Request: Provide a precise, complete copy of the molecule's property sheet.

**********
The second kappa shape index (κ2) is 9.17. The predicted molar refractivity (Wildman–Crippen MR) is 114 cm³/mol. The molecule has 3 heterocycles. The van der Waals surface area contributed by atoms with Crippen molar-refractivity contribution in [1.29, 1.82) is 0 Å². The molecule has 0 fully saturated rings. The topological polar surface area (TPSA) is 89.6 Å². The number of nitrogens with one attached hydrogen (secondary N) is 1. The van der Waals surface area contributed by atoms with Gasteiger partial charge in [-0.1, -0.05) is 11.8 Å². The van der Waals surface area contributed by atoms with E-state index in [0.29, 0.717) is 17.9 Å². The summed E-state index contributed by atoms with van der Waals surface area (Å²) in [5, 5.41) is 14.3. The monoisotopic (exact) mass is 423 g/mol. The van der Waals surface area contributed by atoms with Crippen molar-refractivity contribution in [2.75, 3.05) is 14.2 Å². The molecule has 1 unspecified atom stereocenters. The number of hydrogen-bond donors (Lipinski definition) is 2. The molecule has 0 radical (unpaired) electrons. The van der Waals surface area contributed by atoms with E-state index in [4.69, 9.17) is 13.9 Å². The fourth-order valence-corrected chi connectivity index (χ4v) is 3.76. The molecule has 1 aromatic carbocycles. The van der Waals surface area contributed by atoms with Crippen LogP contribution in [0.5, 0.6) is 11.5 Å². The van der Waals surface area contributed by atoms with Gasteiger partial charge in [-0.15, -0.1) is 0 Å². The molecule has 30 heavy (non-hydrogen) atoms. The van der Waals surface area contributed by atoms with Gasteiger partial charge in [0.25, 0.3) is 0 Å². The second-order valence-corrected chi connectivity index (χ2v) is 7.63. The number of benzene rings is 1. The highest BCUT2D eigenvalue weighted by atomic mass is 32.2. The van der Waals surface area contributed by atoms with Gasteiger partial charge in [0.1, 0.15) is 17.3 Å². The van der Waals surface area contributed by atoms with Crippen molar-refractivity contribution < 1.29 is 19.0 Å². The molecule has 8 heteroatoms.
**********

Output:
The second kappa shape index (κ2) is 9.17. The predicted molar refractivity (Wildman–Crippen MR) is 114 cm³/mol. The molecule has 3 heterocycles. The van der Waals surface area contributed by atoms with Crippen molar-refractivity contribution in [1.29, 1.82) is 0 Å². The molecule has 0 fully saturated rings. The topological polar surface area (TPSA) is 89.6 Å². The number of nitrogens with one attached hydrogen (secondary N) is 1. The van der Waals surface area contributed by atoms with Gasteiger partial charge in [-0.1, -0.05) is 11.8 Å². The van der Waals surface area contributed by atoms with E-state index in [0.29, 0.717) is 17.9 Å². The summed E-state index contributed by atoms with van der Waals surface area (Å²) in [5, 5.41) is 14.3. The monoisotopic (exact) mass is 423 g/mol. The van der Waals surface area contributed by atoms with Crippen molar-refractivity contribution in [2.75, 3.05) is 14.2 Å². The molecule has 1 unspecified atom stereocenters. The number of hydrogen-bond donors (Lipinski definition) is 2. The molecule has 0 radical (unpaired) electrons. The van der Waals surface area contributed by atoms with E-state index in [4.69, 9.17) is 13.9 Å². The fourth-order valence-corrected chi connectivity index (χ4v) is 3.76. The molecule has 1 aromatic carbocycles. The van der Waals surface area contributed by atoms with Crippen LogP contribution in [0.5, 0.6) is 11.5 Å². The van der Waals surface area contributed by atoms with Gasteiger partial charge in [-0.15, -0.1) is 0 Å². The molecule has 30 heavy (non-hydrogen) atoms. The van der Waals surface area contributed by atoms with Gasteiger partial charge in [0.25, 0.3) is 0 Å². The second-order valence-corrected chi connectivity index (χ2v) is 7.63. The number of benzene rings is 1. The highest BCUT2D eigenvalue weighted by atomic mass is 32.2. The van der Waals surface area contributed by atoms with Gasteiger partial charge in [0.1, 0.15) is 17.3 Å². The van der Waals surface area contributed by atoms with Crippen molar-refractivity contribution < 1.29 is 19.0 Å². The molecule has 8 heteroatoms.